Baackes said he hopes health plans are part of CMS discussions and the pilot model.
Nichols at George Mason University said he imagines that the CMS can offer hospitals payment and then the hospitals can funnel that money to not-for-profits they work with. It would also help these organizations stay afloat financially. Many struggle to remain open.
“Those community-based organizations are the only ones who have the expertise to do this close to efficiently,” Nichols said.
The CMS will likely see savings quickly if it targets the payments to traditionally high-risk populations like dual-eligibles or Medicare patients with multiple chronic conditions, Nichols said. “It's not a not-trivial fraction of our population,” he added.
Social determinants of health are also relatively easy to track and measure, Cole said. Process measures exist, such as how often patients are screened for food insecurity as well as outcome measures, such as if emergency department utilization dropped after patients obtained stable housing.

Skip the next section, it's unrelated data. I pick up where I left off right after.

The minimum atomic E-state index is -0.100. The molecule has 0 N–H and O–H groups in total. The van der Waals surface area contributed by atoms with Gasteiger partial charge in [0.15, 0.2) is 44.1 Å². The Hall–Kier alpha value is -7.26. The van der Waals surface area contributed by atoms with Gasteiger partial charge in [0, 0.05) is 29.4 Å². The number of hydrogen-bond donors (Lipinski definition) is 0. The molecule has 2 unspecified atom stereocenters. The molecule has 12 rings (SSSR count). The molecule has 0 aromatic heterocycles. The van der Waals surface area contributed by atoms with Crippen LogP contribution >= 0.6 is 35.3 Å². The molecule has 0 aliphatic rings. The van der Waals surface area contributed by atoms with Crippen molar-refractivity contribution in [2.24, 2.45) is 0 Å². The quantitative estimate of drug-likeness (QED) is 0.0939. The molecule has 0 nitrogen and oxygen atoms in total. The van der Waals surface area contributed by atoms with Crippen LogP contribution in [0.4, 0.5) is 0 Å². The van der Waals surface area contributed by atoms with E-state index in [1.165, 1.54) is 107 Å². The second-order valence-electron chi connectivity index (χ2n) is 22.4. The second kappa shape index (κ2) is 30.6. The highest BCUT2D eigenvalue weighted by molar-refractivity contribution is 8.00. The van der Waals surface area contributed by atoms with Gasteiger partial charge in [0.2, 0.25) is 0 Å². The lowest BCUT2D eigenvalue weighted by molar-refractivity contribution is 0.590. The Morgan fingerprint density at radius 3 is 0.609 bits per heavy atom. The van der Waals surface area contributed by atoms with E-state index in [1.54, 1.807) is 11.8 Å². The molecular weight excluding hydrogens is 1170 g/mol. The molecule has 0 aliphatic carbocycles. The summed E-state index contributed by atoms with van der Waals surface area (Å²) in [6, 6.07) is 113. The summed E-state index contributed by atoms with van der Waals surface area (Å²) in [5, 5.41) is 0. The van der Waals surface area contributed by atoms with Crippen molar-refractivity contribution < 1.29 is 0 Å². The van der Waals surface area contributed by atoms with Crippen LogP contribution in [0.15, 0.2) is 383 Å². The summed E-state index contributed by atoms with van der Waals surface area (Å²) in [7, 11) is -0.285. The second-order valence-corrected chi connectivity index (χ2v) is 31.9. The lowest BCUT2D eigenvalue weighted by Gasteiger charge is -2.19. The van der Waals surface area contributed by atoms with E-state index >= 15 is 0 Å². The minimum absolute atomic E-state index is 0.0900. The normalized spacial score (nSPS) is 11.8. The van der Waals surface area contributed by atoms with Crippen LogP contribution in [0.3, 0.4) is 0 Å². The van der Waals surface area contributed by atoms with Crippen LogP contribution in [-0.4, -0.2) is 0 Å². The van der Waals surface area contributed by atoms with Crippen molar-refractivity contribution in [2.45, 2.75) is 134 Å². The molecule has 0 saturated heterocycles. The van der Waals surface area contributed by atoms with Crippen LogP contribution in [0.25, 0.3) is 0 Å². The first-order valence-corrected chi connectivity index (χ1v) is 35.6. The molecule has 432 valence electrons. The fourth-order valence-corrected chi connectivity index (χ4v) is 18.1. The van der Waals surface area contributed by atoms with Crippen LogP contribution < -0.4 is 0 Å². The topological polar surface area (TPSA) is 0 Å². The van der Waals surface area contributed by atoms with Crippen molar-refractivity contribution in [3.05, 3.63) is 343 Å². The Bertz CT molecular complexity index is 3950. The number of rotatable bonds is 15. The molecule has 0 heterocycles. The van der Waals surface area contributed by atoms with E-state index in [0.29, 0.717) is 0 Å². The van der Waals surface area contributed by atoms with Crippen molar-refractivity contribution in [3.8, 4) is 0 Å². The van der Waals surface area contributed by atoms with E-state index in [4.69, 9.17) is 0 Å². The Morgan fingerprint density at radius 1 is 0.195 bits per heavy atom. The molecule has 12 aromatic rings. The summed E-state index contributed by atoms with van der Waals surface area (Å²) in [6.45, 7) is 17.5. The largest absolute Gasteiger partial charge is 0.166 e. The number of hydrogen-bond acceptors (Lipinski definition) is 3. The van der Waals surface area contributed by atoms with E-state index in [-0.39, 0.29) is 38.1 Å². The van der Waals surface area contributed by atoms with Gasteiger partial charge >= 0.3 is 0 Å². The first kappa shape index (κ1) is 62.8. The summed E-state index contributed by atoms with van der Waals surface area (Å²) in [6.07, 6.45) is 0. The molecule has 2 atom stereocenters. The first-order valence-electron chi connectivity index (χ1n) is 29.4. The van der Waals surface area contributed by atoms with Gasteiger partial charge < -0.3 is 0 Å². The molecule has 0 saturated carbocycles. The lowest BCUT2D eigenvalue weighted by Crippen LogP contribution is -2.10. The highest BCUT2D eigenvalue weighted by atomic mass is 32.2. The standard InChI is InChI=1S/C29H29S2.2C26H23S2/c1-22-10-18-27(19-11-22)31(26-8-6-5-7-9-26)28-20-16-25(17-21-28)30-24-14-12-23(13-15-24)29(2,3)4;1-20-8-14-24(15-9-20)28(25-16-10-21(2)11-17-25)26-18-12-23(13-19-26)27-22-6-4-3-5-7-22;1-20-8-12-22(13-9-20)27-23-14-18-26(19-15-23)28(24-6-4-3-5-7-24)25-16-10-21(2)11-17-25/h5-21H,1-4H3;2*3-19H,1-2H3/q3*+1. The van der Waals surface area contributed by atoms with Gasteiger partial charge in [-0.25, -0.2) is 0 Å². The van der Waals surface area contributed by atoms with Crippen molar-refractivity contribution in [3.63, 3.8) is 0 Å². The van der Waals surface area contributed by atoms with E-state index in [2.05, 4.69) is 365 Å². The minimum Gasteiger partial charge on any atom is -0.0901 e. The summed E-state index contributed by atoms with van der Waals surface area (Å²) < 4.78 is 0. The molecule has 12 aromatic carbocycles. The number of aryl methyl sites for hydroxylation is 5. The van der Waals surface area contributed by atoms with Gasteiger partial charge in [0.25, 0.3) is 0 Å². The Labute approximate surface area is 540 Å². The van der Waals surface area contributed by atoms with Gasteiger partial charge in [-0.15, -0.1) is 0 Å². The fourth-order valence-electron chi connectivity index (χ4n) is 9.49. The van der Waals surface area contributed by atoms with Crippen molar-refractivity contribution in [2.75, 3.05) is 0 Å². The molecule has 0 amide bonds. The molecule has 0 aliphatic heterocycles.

But Dr. Rhonda Medows, executive vice president of population health at Providence St. Joseph Health, cautioned that by some measures, positive results couldn't be expected to be achieved for many years. “We are talking about longer-term commitments that I hope they would be willing to study—I don't think a one- or two-year commitment would be sufficient,” she said.
Flexibility for organizations to do what they need to do will be critical as well. Communities and individuals have unique social needs, so too many constraints can hinder achieving goals, Levi said.
“The devil will be in the details of how flexible the CMS will be. Health systems and managed-care organizations need to have access to these services versus having a narrow definition of what Medicare and Medicaid will pay for,” he said.